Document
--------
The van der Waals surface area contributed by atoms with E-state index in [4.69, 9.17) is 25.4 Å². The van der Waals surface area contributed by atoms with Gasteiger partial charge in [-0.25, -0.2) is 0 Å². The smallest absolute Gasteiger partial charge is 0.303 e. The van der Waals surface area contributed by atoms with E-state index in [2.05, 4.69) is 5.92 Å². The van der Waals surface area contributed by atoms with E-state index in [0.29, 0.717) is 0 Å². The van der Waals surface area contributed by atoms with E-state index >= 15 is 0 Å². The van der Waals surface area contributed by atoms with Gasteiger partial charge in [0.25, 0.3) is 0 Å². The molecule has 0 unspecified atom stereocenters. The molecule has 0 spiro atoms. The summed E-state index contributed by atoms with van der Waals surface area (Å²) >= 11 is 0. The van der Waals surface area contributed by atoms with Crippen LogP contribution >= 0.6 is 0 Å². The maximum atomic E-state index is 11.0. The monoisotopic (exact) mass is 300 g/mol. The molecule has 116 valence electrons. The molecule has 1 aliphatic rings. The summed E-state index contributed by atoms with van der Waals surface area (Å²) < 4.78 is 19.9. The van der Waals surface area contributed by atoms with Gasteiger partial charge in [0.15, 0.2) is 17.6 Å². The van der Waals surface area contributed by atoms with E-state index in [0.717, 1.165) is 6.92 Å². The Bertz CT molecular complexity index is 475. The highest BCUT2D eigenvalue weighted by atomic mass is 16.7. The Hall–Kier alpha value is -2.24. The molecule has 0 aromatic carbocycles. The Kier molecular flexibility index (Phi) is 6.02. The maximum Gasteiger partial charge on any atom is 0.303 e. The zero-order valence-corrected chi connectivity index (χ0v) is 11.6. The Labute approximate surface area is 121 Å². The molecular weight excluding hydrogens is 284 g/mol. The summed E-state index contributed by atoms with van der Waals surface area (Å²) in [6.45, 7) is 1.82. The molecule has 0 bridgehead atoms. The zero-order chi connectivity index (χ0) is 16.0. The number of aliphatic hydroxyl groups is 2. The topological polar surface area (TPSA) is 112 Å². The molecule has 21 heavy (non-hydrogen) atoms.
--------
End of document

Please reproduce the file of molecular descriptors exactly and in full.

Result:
The van der Waals surface area contributed by atoms with E-state index in [4.69, 9.17) is 25.4 Å². The van der Waals surface area contributed by atoms with Gasteiger partial charge in [-0.25, -0.2) is 0 Å². The smallest absolute Gasteiger partial charge is 0.303 e. The van der Waals surface area contributed by atoms with E-state index in [2.05, 4.69) is 5.92 Å². The van der Waals surface area contributed by atoms with E-state index in [0.29, 0.717) is 0 Å². The van der Waals surface area contributed by atoms with E-state index >= 15 is 0 Å². The van der Waals surface area contributed by atoms with Gasteiger partial charge in [0.25, 0.3) is 0 Å². The molecule has 0 unspecified atom stereocenters. The molecule has 0 spiro atoms. The summed E-state index contributed by atoms with van der Waals surface area (Å²) >= 11 is 0. The van der Waals surface area contributed by atoms with Crippen LogP contribution >= 0.6 is 0 Å². The maximum atomic E-state index is 11.0. The monoisotopic (exact) mass is 300 g/mol. The molecule has 116 valence electrons. The molecule has 1 aliphatic rings. The summed E-state index contributed by atoms with van der Waals surface area (Å²) < 4.78 is 19.9. The van der Waals surface area contributed by atoms with Gasteiger partial charge in [0.15, 0.2) is 17.6 Å². The van der Waals surface area contributed by atoms with E-state index in [0.717, 1.165) is 6.92 Å². The Bertz CT molecular complexity index is 475. The highest BCUT2D eigenvalue weighted by atomic mass is 16.7. The Hall–Kier alpha value is -2.24. The molecule has 0 aromatic carbocycles. The Kier molecular flexibility index (Phi) is 6.02. The maximum Gasteiger partial charge on any atom is 0.303 e. The zero-order valence-corrected chi connectivity index (χ0v) is 11.6. The Labute approximate surface area is 121 Å². The molecular weight excluding hydrogens is 284 g/mol. The summed E-state index contributed by atoms with van der Waals surface area (Å²) in [6.45, 7) is 1.82. The molecule has 0 bridgehead atoms. The zero-order chi connectivity index (χ0) is 16.0. The number of aliphatic hydroxyl groups is 2. The topological polar surface area (TPSA) is 112 Å². The molecule has 21 heavy (non-hydrogen) atoms.